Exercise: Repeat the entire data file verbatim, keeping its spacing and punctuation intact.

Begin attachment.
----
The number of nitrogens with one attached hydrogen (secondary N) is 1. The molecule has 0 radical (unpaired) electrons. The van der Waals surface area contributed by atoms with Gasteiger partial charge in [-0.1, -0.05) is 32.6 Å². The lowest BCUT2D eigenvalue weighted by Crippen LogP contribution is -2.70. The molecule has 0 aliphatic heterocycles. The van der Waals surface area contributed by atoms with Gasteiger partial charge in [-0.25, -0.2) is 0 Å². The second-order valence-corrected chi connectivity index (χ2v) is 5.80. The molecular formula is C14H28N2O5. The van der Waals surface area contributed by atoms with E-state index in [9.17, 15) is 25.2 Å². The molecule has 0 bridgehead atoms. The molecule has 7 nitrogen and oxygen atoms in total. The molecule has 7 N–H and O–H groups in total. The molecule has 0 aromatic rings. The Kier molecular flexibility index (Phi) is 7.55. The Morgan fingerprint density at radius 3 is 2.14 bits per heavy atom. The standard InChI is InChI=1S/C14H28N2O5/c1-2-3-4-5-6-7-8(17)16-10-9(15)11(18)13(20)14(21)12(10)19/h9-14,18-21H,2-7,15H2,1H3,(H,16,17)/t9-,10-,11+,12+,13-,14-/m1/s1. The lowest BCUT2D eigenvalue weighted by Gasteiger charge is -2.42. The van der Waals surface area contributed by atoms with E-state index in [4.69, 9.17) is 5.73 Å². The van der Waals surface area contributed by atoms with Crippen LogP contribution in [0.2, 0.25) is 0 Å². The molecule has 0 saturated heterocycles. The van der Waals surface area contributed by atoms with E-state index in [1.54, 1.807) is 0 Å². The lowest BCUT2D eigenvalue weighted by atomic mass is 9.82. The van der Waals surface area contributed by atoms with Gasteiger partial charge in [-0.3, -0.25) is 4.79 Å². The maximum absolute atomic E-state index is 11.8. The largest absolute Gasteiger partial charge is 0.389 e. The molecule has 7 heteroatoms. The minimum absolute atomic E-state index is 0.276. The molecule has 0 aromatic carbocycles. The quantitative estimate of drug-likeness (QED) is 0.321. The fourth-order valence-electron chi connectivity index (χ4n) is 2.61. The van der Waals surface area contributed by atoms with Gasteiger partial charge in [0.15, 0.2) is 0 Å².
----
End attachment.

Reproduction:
The number of nitrogens with one attached hydrogen (secondary N) is 1. The molecule has 0 radical (unpaired) electrons. The van der Waals surface area contributed by atoms with Gasteiger partial charge in [-0.1, -0.05) is 32.6 Å². The lowest BCUT2D eigenvalue weighted by Crippen LogP contribution is -2.70. The molecule has 0 aliphatic heterocycles. The van der Waals surface area contributed by atoms with Gasteiger partial charge in [-0.25, -0.2) is 0 Å². The second-order valence-corrected chi connectivity index (χ2v) is 5.80. The molecular formula is C14H28N2O5. The van der Waals surface area contributed by atoms with E-state index in [9.17, 15) is 25.2 Å². The molecule has 0 bridgehead atoms. The molecule has 7 nitrogen and oxygen atoms in total. The molecule has 7 N–H and O–H groups in total. The molecule has 0 aromatic rings. The Kier molecular flexibility index (Phi) is 7.55. The Morgan fingerprint density at radius 3 is 2.14 bits per heavy atom. The standard InChI is InChI=1S/C14H28N2O5/c1-2-3-4-5-6-7-8(17)16-10-9(15)11(18)13(20)14(21)12(10)19/h9-14,18-21H,2-7,15H2,1H3,(H,16,17)/t9-,10-,11+,12+,13-,14-/m1/s1. The lowest BCUT2D eigenvalue weighted by Gasteiger charge is -2.42. The van der Waals surface area contributed by atoms with E-state index in [4.69, 9.17) is 5.73 Å². The van der Waals surface area contributed by atoms with Crippen LogP contribution in [0.2, 0.25) is 0 Å². The molecule has 0 saturated heterocycles. The van der Waals surface area contributed by atoms with E-state index in [1.54, 1.807) is 0 Å². The lowest BCUT2D eigenvalue weighted by atomic mass is 9.82. The van der Waals surface area contributed by atoms with Gasteiger partial charge in [-0.3, -0.25) is 4.79 Å². The maximum absolute atomic E-state index is 11.8. The largest absolute Gasteiger partial charge is 0.389 e. The molecule has 7 heteroatoms. The minimum absolute atomic E-state index is 0.276. The molecule has 0 aromatic carbocycles. The quantitative estimate of drug-likeness (QED) is 0.321. The fourth-order valence-electron chi connectivity index (χ4n) is 2.61. The van der Waals surface area contributed by atoms with Gasteiger partial charge in [0.15, 0.2) is 0 Å².